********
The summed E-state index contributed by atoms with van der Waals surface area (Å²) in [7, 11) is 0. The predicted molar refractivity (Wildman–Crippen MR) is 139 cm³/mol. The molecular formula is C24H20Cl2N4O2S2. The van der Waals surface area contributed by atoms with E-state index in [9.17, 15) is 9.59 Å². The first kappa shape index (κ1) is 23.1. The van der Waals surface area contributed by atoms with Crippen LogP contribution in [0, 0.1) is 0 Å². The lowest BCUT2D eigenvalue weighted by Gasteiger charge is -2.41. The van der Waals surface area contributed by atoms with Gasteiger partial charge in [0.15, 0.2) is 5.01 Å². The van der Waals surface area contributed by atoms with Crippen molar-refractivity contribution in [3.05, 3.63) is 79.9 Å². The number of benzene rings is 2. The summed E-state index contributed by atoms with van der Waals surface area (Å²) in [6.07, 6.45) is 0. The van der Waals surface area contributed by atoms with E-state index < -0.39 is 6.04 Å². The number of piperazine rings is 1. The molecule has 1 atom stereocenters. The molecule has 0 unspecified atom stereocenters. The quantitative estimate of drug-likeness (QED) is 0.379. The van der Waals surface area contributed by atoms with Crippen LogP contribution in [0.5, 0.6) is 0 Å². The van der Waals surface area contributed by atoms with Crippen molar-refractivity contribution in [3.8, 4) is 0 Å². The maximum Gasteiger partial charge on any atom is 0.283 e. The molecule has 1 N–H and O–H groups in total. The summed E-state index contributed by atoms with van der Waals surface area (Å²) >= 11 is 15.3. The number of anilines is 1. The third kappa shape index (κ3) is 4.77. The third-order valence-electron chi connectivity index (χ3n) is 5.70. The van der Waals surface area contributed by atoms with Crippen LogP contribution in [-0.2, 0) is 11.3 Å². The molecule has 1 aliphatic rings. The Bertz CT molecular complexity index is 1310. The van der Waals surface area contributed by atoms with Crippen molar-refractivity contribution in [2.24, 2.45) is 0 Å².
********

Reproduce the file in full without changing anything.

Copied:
The summed E-state index contributed by atoms with van der Waals surface area (Å²) in [7, 11) is 0. The predicted molar refractivity (Wildman–Crippen MR) is 139 cm³/mol. The molecular formula is C24H20Cl2N4O2S2. The van der Waals surface area contributed by atoms with E-state index in [9.17, 15) is 9.59 Å². The first kappa shape index (κ1) is 23.1. The van der Waals surface area contributed by atoms with Crippen LogP contribution in [0, 0.1) is 0 Å². The lowest BCUT2D eigenvalue weighted by Gasteiger charge is -2.41. The van der Waals surface area contributed by atoms with Gasteiger partial charge in [0.15, 0.2) is 5.01 Å². The van der Waals surface area contributed by atoms with Crippen molar-refractivity contribution in [3.05, 3.63) is 79.9 Å². The number of benzene rings is 2. The summed E-state index contributed by atoms with van der Waals surface area (Å²) in [6.07, 6.45) is 0. The van der Waals surface area contributed by atoms with E-state index < -0.39 is 6.04 Å². The number of piperazine rings is 1. The molecule has 1 atom stereocenters. The molecule has 0 unspecified atom stereocenters. The quantitative estimate of drug-likeness (QED) is 0.379. The van der Waals surface area contributed by atoms with Crippen LogP contribution in [0.5, 0.6) is 0 Å². The van der Waals surface area contributed by atoms with Crippen molar-refractivity contribution in [3.8, 4) is 0 Å². The maximum Gasteiger partial charge on any atom is 0.283 e. The molecule has 1 N–H and O–H groups in total. The summed E-state index contributed by atoms with van der Waals surface area (Å²) >= 11 is 15.3. The number of anilines is 1. The third kappa shape index (κ3) is 4.77. The third-order valence-electron chi connectivity index (χ3n) is 5.70. The van der Waals surface area contributed by atoms with Crippen LogP contribution in [-0.2, 0) is 11.3 Å². The molecule has 1 aliphatic rings. The Bertz CT molecular complexity index is 1310. The van der Waals surface area contributed by atoms with Crippen molar-refractivity contribution in [2.24, 2.45) is 0 Å².